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Grace predicts uptick in defamation suits in wake of #MeToo

As more people come forward and share their allegations of sexual assault and harassment in the wake of the #MeToo movement, there will also be an increase in defamation suits, Toronto civil sexual abuse lawyer Elizabeth Grace tells Maisonneuve.

The arts and opinion quarterly explores the topic of libel chill in the cover story of its latest issue.

“Accusing someone of sexual assault is inherently defamatory, and proving your actions were justified can be challenging and costly. More than that, these legal threats have come to wield greater power than just the outcome of the individual cases they concern: the power to suppress others,” the article states.

“Just the threat of being sued may mean someone will fear telling their story to reporters, co-workers, friends — or even their family. For many people, the trauma of assault is followed by the secondary trauma of coerced silence,” it continues.

Grace, a partner with Lerners LLP, says a defamation claim has always been one of the strategies a person can use when accused of assault — either as a counterclaim in an existing lawsuit or as a way of stopping the allegations before they make it to court.

She previously told the Toronto Star that defamation suits brought by those who are alleged to have committed sexual abuse — whether well-founded or not — have the effect of deterring and intimidating legitimate victims.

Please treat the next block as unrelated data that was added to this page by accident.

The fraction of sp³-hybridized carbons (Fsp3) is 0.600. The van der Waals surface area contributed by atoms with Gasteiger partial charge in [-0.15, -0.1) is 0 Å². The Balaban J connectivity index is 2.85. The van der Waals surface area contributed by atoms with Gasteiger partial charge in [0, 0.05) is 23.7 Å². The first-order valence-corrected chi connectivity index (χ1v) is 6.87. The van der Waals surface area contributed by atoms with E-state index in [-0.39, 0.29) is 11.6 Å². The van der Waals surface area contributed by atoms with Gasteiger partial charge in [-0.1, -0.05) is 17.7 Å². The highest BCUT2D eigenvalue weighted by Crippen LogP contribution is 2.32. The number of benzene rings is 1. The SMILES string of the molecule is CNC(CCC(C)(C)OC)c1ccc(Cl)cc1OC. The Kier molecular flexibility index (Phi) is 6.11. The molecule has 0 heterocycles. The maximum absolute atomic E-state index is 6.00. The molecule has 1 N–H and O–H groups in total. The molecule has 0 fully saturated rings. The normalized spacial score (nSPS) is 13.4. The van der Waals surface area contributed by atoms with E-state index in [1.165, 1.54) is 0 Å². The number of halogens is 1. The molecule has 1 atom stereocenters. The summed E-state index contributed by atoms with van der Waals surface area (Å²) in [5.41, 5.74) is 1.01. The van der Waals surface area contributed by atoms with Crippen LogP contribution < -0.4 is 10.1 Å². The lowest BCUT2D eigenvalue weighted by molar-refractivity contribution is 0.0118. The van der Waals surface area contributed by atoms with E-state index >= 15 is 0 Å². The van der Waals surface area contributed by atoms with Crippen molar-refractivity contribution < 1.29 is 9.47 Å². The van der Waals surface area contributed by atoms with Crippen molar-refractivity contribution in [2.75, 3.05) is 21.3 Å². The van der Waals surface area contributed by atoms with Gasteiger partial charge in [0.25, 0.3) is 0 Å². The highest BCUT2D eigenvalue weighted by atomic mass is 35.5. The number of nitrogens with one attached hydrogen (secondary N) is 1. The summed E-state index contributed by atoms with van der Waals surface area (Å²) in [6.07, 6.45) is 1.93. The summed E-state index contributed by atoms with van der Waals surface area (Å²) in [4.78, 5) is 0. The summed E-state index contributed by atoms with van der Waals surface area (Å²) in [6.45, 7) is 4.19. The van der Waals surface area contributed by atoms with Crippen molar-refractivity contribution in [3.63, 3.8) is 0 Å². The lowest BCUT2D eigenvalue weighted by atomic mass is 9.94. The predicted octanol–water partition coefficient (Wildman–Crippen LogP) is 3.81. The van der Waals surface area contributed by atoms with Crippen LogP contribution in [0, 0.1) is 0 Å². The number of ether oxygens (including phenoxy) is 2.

Maisonneuve points to a 2013 Ontario case, where two sisters and their father told family members, friends and a therapist about childhood abuse allegedly perpetrated by the sisters’ uncle. The uncle sued all three, and the judge in the case found in his favour and awarded him general damages of $125,000 with costs.

After the decision was announced, Grace told Law Times that it would start a trend. “It certainly will give defence counsel reason to start counterclaims for defamation,” she said.

One of the women in Maisonneuve’s article received a cease and desist letter after talking to people in her community about an alleged assault. She says she was fortunate because her friends were able to get her legal representation. Her lawyers asked her to go through her social media posts to see if there might be anything that would be considered defamatory.

In an ideal world, Grace tells the magazine that survivors of sexual assault would have information about defamation risks available to them before they spoke out.

“If we just slowed things down a little bit and armed people with information so they can make informed choices, they could realize that there are better ways of doing things, ways of getting help,” she says.

In a 2016 blog post, Grace provided some background and basic information on steps survivors of sexual abuse — and those who support them — can take to help protect themselves against successful defamation lawsuits.

This article originally appeared on AdvocateDaily.com

Elizabeth Grace

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